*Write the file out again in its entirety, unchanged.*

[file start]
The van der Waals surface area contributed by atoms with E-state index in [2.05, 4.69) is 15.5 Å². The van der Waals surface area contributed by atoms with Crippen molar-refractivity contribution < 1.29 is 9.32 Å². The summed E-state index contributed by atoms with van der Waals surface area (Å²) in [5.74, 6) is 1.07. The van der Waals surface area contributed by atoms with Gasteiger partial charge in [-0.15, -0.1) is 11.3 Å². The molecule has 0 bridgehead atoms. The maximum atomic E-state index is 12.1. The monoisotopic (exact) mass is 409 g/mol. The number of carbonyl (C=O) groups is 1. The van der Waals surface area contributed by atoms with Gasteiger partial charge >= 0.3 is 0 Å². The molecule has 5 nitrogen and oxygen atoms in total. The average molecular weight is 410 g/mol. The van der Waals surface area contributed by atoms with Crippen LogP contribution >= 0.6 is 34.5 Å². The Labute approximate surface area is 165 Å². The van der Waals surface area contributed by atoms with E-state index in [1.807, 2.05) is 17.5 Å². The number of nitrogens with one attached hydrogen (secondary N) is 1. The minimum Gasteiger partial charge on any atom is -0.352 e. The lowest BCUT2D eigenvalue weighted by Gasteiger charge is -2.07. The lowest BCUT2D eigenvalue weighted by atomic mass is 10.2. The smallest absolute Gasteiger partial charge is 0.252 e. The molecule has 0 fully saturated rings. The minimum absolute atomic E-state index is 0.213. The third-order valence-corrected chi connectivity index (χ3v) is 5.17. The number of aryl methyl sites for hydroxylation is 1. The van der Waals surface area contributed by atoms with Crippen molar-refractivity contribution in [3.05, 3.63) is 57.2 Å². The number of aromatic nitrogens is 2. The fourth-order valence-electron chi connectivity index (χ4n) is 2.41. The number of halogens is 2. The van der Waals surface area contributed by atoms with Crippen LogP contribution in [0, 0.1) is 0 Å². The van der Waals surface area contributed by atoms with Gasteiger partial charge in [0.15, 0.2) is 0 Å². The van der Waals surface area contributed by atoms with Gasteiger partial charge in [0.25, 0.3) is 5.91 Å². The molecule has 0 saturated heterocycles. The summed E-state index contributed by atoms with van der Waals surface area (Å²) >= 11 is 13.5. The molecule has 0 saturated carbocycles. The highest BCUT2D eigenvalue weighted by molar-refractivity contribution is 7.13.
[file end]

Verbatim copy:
The van der Waals surface area contributed by atoms with E-state index in [2.05, 4.69) is 15.5 Å². The van der Waals surface area contributed by atoms with Crippen molar-refractivity contribution < 1.29 is 9.32 Å². The summed E-state index contributed by atoms with van der Waals surface area (Å²) in [5.74, 6) is 1.07. The van der Waals surface area contributed by atoms with Gasteiger partial charge in [-0.15, -0.1) is 11.3 Å². The molecule has 0 bridgehead atoms. The maximum atomic E-state index is 12.1. The monoisotopic (exact) mass is 409 g/mol. The number of carbonyl (C=O) groups is 1. The van der Waals surface area contributed by atoms with Gasteiger partial charge >= 0.3 is 0 Å². The molecule has 5 nitrogen and oxygen atoms in total. The average molecular weight is 410 g/mol. The van der Waals surface area contributed by atoms with Crippen LogP contribution >= 0.6 is 34.5 Å². The Labute approximate surface area is 165 Å². The van der Waals surface area contributed by atoms with E-state index in [1.807, 2.05) is 17.5 Å². The number of nitrogens with one attached hydrogen (secondary N) is 1. The minimum Gasteiger partial charge on any atom is -0.352 e. The lowest BCUT2D eigenvalue weighted by Gasteiger charge is -2.07. The lowest BCUT2D eigenvalue weighted by atomic mass is 10.2. The smallest absolute Gasteiger partial charge is 0.252 e. The molecule has 0 fully saturated rings. The minimum absolute atomic E-state index is 0.213. The third-order valence-corrected chi connectivity index (χ3v) is 5.17. The number of aryl methyl sites for hydroxylation is 1. The van der Waals surface area contributed by atoms with Crippen molar-refractivity contribution in [3.05, 3.63) is 57.2 Å². The number of aromatic nitrogens is 2. The fourth-order valence-electron chi connectivity index (χ4n) is 2.41. The number of halogens is 2. The van der Waals surface area contributed by atoms with Crippen LogP contribution in [0, 0.1) is 0 Å². The van der Waals surface area contributed by atoms with Gasteiger partial charge in [0.15, 0.2) is 0 Å². The van der Waals surface area contributed by atoms with Gasteiger partial charge in [0.25, 0.3) is 5.91 Å². The molecule has 0 saturated heterocycles. The summed E-state index contributed by atoms with van der Waals surface area (Å²) >= 11 is 13.5. The molecule has 0 saturated carbocycles. The highest BCUT2D eigenvalue weighted by molar-refractivity contribution is 7.13.